Naked News is no worse than other sites

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Naked News is no worse than other sites


There is a strange custom in Japan called nyotaimori. It refers to eating sashimi or sushi off of a naked woman’s body. Apparently it is quite the rage in the United States and Europe, too, what with the growing popularity of Japanese food in the West.

Does sushi taste better if it is placed on a woman’s body? They say there’s a link between sight and taste. But I seriously doubt anyone does it for the taste.

Along these lines, Naked News has become a hot topic here, as it officially launched in Korea this week. The Internet news Web site started in Canada in 1999 with the idea that a naked woman should read the news. The site’s advertising slogan, “Nothing to hide,” was an incredible hit, and Naked News is said to currently have close to 10 million paying users around the world.

Of course, discussing the quality of Naked News is similar to discussing the taste of nyotaimori sushi. Both are nothing more than excuses to see naked women.

The Korea Communications Commission said it would monitor the lewdness of the Internet news broadcast. But I don’t think it is time to suddenly talk about lewdness regarding an adult pay service.

If it must be criticized, the real problem with the “news that is not news” site revolves around the fact that it does not have a single reporter and does not directly investigate any issues, yet it claims to be a news service.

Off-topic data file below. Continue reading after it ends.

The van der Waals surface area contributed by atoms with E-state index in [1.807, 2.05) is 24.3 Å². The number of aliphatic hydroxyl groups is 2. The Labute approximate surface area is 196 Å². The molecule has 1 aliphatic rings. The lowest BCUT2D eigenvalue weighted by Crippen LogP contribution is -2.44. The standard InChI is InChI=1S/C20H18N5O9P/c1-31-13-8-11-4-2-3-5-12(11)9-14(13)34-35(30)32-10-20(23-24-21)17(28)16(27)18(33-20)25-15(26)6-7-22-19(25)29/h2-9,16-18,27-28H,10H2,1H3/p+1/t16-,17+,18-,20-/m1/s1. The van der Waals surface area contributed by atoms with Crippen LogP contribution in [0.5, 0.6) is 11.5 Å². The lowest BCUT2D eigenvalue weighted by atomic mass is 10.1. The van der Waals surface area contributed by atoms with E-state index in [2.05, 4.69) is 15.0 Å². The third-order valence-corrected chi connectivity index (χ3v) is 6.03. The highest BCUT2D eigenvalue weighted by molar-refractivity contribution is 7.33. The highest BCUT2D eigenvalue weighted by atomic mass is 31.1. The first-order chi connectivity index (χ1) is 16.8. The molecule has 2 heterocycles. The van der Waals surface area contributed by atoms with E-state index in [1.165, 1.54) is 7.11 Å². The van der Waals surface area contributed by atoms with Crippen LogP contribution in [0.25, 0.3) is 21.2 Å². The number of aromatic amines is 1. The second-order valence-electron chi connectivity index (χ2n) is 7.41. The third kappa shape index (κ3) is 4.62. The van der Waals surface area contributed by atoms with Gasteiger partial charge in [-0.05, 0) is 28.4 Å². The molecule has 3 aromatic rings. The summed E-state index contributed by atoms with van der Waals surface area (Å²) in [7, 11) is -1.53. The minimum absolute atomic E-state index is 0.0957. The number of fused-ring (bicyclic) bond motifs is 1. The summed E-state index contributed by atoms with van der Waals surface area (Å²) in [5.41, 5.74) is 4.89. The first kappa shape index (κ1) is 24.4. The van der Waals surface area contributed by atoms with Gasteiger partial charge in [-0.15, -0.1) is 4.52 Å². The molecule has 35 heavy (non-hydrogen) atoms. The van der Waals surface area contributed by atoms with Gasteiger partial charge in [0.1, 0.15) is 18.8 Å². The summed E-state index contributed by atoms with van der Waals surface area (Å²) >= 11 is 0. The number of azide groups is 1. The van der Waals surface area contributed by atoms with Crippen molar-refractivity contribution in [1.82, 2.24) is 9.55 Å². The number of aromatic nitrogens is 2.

It blatantly ignores the reality that where you get your news from - in other words, which station, newspaper, reporter, etc. is behind it - makes a world of difference as to the credibility and usefulness of the content. The site seems to be saying that news is just one element of a whole package.

Looking around, it becomes clear that this is not just a problem for Naked News. There are already many media organizations that produce “news” without a reporter.

According to the July edition of “Newspapers and Broadcasting,” there were 1,399 Internet newspapers in Korea as of March 2009. Half of them are newspapers only in name, while 706 actually produce articles.

It is dubious as to whether most of them have real reporting resources. Innumerable newspapers “copy and paste” from other journalists’ works and produce articles without bylines. The copyright of an article is totally ignored in this process.

How can anyone criticize Naked News as “only having the appearance of news” when such “cyber” quasi-newspapers are alive and well?

The writer is the content director at JES Entertainment.

By Song Won-sup []
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